I’ve got a suggestion I would like to share for 2015 and beyond and it has to do with improving onboard partnerships leading to more enjoyable time at sea for everyone. On occasion we find the captain to be more passionate about boating than his crew, often known as his wife. This has been manifest in Basic Power Boating Courses we have held over the past 30 years.
That’s a course that blends classroom and onboard instruction, including hands-on practice with various skills. The instructors tell me that some students pay especially close attention to coursework focused on knot and line handling. On more than one occasion there have been questions about the hangman’s knot. That’s been a tip-off.
Please note: We do not teach the hangman’s knot. The liability associated with such a lesson far exceeds the income generated and we have no interest in defending ourselves against a charge of being accessory to murder.
Let me tell you how we know. More than one student has muttered something along the lines of, “if that jerk at the wheel doesn’t lower his or her voice, I am going to rope his/her neck, not the piling.”
No names, finger pointing or any other suggestion to specify the identity of the “jerk,” so you can draw your own conclusions.
On the other hand, there have also been reports of comments such as, “Boy, I can’t wait to tell my Bob. He’s been doing it all wrong.” While I am glad we hear more comments such as that than those that are troubling, I am bothered that any such comments are made at all.
The person typically at the helm should periodically ask themselves how they are measuring up against the high standard of being a good skipper. That’s a person who knows his job so well he or she doesn’t have to think about the details of doing it, according to Charles F. Chapman in Piloting and Seamanship. A good skipper thinks ahead, is vigilant and knows that capabilities of his crew. That includes good communications.
Skipper, if you measure up, good for you. If not, please adjust accordingly and think about ways you can improve your on-board communications. That, I think, will help improve boating, but there’s more.
I think that the passion the skipper has for boating can be expanded to include the passions of the skipper’s crew even if that crew member doesn’t share that love for boating at the same level. Read that, spouse. If you think about it expanding that passion for boating to other endeavors while on board is not all that hard.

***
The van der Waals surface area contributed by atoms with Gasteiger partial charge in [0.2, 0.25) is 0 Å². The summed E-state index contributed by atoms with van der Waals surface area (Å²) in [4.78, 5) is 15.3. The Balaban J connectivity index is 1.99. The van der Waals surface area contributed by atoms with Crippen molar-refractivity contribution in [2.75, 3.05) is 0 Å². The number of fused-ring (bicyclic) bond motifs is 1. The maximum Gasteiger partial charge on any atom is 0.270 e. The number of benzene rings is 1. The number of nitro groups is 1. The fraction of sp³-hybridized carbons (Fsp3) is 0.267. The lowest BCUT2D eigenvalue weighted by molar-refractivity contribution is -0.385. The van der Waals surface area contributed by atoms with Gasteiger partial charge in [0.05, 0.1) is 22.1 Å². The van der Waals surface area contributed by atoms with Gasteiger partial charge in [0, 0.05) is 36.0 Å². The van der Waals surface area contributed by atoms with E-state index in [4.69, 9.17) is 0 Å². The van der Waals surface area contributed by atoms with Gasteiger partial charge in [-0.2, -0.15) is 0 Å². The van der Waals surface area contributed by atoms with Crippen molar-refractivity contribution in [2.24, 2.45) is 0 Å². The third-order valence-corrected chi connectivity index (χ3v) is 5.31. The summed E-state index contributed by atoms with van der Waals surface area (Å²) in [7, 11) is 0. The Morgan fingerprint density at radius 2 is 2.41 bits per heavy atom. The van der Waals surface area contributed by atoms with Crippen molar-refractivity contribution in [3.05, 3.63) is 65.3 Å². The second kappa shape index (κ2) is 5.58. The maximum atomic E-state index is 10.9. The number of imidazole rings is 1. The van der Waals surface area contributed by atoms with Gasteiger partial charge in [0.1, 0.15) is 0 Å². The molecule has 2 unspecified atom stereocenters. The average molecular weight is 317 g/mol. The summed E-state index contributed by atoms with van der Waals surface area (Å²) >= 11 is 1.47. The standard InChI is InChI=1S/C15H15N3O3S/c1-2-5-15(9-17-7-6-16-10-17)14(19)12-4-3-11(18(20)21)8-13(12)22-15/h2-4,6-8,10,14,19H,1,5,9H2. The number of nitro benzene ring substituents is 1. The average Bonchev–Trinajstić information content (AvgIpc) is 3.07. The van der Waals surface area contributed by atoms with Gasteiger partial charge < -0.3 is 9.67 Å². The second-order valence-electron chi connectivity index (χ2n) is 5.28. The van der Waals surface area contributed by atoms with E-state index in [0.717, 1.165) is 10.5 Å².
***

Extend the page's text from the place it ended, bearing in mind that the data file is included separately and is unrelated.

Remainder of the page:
It’s reading books, traveling by boat, dining out by boat or even shopping. Yes, that’s right shopping. Here in the waters off southwest Florida we have Fisherman’s Village, a whole mall that’s easily accessible by boat. Those are just a few suggestions, there are many more interests that can be matched with boating and they run the gamut from birding and cooking to astrology and the myriad of endeavors available while at sea or on the hook. Just think of the great natural photo opportunities and artwork options available not to overlook shelling and other activities only possible while boating.
Boaters are typically creative types able to find solutions to the most challenging problems. I think this is a pretty easy way to enhance the passion for boating for all crew members. I know one thing for sure; it most definitely beats mastery of the hangman’s knot. So while this New Year is still fresh, let’s broaden our horizons and embrace those varied pursuits that can become part of the boating life.
I’ll bet that’s one we can make happen.
Barb Hansen manages Southwest Florida Yachts, yacht charters and Florida Sailing & Cruising School, a liveaboard yacht school. Contact her at firstname.lastname@example.org, or via phone at (239) 257-2788.